Juliet Troy’s Amnion records particulars of experience with diaristic intensity, yet the experiencing ego dissolves in the process. Existence here is always for the sake of another, whether that other be one’s child, one’s parent or the ecosystem. Images of water pour through the collection, held for a time within each poem, but always flowing on into other channels, other texts. If there is grief for the losses described by this ceaseless movement, that too is one of the transformations that extends Troy’s poetics of care from self to world: ‘yesterday I was river   today we are rain’.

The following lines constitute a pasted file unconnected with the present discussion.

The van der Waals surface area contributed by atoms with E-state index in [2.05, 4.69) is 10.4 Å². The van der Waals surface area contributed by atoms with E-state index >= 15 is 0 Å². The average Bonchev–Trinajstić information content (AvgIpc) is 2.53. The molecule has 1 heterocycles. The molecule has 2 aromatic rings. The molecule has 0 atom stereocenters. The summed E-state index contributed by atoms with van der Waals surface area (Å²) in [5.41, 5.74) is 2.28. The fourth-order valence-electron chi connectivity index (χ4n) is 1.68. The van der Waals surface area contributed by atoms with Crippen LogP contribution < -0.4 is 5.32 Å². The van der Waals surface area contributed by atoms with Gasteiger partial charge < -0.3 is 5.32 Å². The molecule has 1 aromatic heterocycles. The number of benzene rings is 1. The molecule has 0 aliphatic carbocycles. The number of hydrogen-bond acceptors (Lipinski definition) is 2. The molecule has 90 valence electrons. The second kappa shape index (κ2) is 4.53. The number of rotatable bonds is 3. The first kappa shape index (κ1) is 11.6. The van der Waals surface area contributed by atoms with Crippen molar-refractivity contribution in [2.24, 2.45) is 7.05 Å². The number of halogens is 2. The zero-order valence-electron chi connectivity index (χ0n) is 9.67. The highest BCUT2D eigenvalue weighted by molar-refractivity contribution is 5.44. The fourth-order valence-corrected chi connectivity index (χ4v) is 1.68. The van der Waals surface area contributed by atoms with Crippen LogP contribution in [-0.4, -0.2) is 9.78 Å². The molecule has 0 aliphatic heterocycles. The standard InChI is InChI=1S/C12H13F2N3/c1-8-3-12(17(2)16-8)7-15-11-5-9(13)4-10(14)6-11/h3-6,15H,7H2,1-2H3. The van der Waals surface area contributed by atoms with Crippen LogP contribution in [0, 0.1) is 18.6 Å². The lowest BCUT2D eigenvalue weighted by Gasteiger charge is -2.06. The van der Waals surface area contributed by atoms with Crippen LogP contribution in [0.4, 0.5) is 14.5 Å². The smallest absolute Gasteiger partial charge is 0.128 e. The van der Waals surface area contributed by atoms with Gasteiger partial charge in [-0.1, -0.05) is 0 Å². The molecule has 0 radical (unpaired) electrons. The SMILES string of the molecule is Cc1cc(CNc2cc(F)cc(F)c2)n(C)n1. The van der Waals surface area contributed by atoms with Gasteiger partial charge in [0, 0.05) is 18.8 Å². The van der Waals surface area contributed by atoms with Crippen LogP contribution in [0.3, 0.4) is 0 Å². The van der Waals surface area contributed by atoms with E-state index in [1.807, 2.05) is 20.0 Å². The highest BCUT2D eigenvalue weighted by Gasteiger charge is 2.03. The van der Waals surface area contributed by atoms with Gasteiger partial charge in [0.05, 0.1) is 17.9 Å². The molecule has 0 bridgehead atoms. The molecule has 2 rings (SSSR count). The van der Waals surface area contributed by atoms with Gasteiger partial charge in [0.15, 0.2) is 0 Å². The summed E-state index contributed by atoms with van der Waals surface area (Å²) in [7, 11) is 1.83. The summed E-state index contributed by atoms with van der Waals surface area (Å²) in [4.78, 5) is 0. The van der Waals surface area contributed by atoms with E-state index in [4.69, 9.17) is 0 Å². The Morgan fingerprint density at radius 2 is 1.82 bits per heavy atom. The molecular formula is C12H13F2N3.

– Matt Martin


'Amnion' by Juliet Troy (69 pages)



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